DevBlog, DevCamp, Element and Project Wide Data

Every once in a while, I like to start the week with a bang, so here goes, with a risk of information overload on the following topics:


I bet you are not half as confused as we always are internally about DevDays, DevLabs, DevNotes, and last but not least DevCamps.

I recently mentioned that we are raising the bar one further with the introduction of the Autodesk Developer Network ADN DevBlogs, for AutoCAD and Infrastructure, marking the advent of a whole series and a significant shift from material available to ADN members, like technical solutions known as DevNotes on the ADN extranet, to material publicly available to everyone. Following these two, we are now proud to present the AEC DevBlog!

AEC DevBlog

The AEC DevBlog covers Revit, Navisworks and other Autodesk AEC and BIM technologies and their APIs.

Here are links to the three DevBlogs live so far:

ADN DevBlogs for Manufacturing, Media & Entertainment are also expected.

For more information, please refer to Stephen Preston's welcome post.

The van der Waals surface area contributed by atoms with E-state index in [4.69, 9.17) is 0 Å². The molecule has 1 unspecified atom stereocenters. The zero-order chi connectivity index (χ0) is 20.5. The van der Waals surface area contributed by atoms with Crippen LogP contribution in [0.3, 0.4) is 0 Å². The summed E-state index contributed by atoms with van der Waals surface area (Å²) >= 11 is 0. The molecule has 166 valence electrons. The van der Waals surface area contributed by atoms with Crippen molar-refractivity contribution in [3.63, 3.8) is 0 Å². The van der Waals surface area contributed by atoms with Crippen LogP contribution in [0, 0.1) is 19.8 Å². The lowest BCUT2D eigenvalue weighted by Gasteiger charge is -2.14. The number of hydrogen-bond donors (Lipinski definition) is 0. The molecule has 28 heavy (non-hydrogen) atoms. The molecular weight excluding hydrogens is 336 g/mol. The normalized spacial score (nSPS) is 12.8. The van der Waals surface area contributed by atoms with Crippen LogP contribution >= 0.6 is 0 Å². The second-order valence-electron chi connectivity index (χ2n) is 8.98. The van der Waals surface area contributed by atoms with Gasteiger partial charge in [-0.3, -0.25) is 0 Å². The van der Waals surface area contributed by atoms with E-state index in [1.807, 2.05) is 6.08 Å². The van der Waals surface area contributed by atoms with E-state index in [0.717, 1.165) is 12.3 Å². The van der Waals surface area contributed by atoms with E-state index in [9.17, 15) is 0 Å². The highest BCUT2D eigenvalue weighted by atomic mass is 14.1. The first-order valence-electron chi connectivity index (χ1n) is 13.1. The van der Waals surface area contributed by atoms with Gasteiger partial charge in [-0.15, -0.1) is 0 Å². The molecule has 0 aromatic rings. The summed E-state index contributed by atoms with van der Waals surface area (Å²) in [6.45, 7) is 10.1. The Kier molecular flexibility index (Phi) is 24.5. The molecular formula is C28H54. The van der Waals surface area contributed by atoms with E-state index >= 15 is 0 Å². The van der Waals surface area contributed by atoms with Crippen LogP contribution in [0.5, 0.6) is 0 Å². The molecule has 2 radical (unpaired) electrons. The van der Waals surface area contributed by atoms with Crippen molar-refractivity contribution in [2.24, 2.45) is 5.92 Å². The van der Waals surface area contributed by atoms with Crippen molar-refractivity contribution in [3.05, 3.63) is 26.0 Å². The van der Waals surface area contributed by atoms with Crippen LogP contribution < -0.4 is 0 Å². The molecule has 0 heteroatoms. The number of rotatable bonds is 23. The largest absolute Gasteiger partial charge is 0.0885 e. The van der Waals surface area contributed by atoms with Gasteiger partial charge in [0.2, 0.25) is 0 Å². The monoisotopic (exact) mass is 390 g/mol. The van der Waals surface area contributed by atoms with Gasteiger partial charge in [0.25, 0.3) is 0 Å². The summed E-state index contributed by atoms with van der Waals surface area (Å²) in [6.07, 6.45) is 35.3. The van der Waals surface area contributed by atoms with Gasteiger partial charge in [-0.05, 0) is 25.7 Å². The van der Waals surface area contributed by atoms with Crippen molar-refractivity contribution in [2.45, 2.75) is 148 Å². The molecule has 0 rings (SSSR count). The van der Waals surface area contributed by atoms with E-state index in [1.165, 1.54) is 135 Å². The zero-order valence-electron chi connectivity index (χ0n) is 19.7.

Only a month to go – Autodesk AEC DevCamp

I also recently mentioned the upcoming AEC DevCamp conference being held in Boston June 6-7, where customers, resellers and professional developers come together and learn about extending Autodesk technologies through software development.

The AEC DevCamp comprises several parallel tracks for

The classes are presented by a managers, core developers, ADN experts and others and cover all levels from people just beginning to do software development with our technologies to experts looking to build sophisticated cloud and mobile apps. You can also grab a chance to meet and talk with these interesting and influential people.

Besides welcoming new beginners to the Revit API, I would also like to bid farewell to an old-timer:

Goodbye Kailash Kute

I gratefully acknowledge this very sweet parting message from one of our most prolific commenters and autonomous Revit MPE API problem solvers, Kailash Kute: